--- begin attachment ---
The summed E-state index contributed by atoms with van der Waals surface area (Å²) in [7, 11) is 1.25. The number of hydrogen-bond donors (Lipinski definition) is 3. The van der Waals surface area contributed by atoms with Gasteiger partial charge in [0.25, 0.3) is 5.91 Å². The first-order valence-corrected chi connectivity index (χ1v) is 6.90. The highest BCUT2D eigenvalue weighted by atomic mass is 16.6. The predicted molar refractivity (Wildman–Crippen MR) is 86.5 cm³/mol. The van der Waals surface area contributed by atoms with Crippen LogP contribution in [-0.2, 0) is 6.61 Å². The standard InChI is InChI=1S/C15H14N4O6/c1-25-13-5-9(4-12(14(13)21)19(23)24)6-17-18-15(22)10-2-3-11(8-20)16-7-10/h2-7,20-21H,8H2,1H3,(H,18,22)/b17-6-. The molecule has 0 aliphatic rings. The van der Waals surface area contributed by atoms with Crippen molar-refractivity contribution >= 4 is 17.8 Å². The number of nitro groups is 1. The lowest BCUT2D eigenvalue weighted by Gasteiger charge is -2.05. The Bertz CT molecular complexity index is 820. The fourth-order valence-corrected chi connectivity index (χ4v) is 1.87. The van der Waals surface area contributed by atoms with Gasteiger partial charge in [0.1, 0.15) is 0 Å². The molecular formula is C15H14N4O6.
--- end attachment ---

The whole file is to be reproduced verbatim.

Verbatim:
The summed E-state index contributed by atoms with van der Waals surface area (Å²) in [7, 11) is 1.25. The number of hydrogen-bond donors (Lipinski definition) is 3. The van der Waals surface area contributed by atoms with Gasteiger partial charge in [0.25, 0.3) is 5.91 Å². The first-order valence-corrected chi connectivity index (χ1v) is 6.90. The highest BCUT2D eigenvalue weighted by atomic mass is 16.6. The predicted molar refractivity (Wildman–Crippen MR) is 86.5 cm³/mol. The van der Waals surface area contributed by atoms with Crippen LogP contribution in [-0.2, 0) is 6.61 Å². The standard InChI is InChI=1S/C15H14N4O6/c1-25-13-5-9(4-12(14(13)21)19(23)24)6-17-18-15(22)10-2-3-11(8-20)16-7-10/h2-7,20-21H,8H2,1H3,(H,18,22)/b17-6-. The molecule has 0 aliphatic rings. The van der Waals surface area contributed by atoms with Crippen molar-refractivity contribution >= 4 is 17.8 Å². The number of nitro groups is 1. The lowest BCUT2D eigenvalue weighted by Gasteiger charge is -2.05. The Bertz CT molecular complexity index is 820. The fourth-order valence-corrected chi connectivity index (χ4v) is 1.87. The van der Waals surface area contributed by atoms with Gasteiger partial charge in [0.1, 0.15) is 0 Å². The molecular formula is C15H14N4O6.